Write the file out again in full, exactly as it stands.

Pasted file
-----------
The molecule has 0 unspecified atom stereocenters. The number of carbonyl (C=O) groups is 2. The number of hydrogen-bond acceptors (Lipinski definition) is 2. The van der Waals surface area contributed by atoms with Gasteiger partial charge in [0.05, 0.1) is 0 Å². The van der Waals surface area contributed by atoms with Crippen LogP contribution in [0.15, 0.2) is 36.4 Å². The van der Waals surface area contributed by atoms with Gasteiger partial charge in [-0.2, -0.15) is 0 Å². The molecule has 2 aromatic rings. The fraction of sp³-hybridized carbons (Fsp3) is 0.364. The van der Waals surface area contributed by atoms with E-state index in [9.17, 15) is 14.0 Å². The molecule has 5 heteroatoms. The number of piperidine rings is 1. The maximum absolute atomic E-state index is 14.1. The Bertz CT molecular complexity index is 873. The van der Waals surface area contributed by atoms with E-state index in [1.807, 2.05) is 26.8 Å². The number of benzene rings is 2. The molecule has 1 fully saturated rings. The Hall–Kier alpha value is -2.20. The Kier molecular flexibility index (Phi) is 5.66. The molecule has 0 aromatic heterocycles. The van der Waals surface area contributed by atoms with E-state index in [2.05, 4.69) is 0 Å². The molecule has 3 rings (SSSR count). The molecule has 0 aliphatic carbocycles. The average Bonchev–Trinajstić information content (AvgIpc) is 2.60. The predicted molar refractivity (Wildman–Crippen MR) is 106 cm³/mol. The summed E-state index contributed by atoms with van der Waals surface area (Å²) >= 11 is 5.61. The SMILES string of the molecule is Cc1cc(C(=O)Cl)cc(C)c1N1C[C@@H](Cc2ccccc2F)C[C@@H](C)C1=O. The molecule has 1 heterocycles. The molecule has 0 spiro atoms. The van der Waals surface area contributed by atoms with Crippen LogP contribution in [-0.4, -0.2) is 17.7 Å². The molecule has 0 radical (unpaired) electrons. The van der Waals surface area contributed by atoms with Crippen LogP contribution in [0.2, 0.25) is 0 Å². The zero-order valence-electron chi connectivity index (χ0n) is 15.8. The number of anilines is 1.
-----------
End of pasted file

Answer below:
The molecule has 0 unspecified atom stereocenters. The number of carbonyl (C=O) groups is 2. The number of hydrogen-bond acceptors (Lipinski definition) is 2. The van der Waals surface area contributed by atoms with Gasteiger partial charge in [0.05, 0.1) is 0 Å². The van der Waals surface area contributed by atoms with Crippen LogP contribution in [0.15, 0.2) is 36.4 Å². The van der Waals surface area contributed by atoms with Gasteiger partial charge in [-0.2, -0.15) is 0 Å². The molecule has 2 aromatic rings. The fraction of sp³-hybridized carbons (Fsp3) is 0.364. The van der Waals surface area contributed by atoms with E-state index in [9.17, 15) is 14.0 Å². The molecule has 5 heteroatoms. The number of piperidine rings is 1. The maximum absolute atomic E-state index is 14.1. The Bertz CT molecular complexity index is 873. The van der Waals surface area contributed by atoms with E-state index in [1.807, 2.05) is 26.8 Å². The number of benzene rings is 2. The molecule has 1 fully saturated rings. The Hall–Kier alpha value is -2.20. The Kier molecular flexibility index (Phi) is 5.66. The molecule has 0 aromatic heterocycles. The van der Waals surface area contributed by atoms with E-state index in [2.05, 4.69) is 0 Å². The molecule has 3 rings (SSSR count). The molecule has 0 aliphatic carbocycles. The average Bonchev–Trinajstić information content (AvgIpc) is 2.60. The predicted molar refractivity (Wildman–Crippen MR) is 106 cm³/mol. The summed E-state index contributed by atoms with van der Waals surface area (Å²) >= 11 is 5.61. The SMILES string of the molecule is Cc1cc(C(=O)Cl)cc(C)c1N1C[C@@H](Cc2ccccc2F)C[C@@H](C)C1=O. The molecule has 1 heterocycles. The molecule has 0 spiro atoms. The van der Waals surface area contributed by atoms with Crippen LogP contribution in [-0.4, -0.2) is 17.7 Å². The molecule has 0 radical (unpaired) electrons. The van der Waals surface area contributed by atoms with Crippen LogP contribution in [0.2, 0.25) is 0 Å². The zero-order valence-electron chi connectivity index (χ0n) is 15.8. The number of anilines is 1.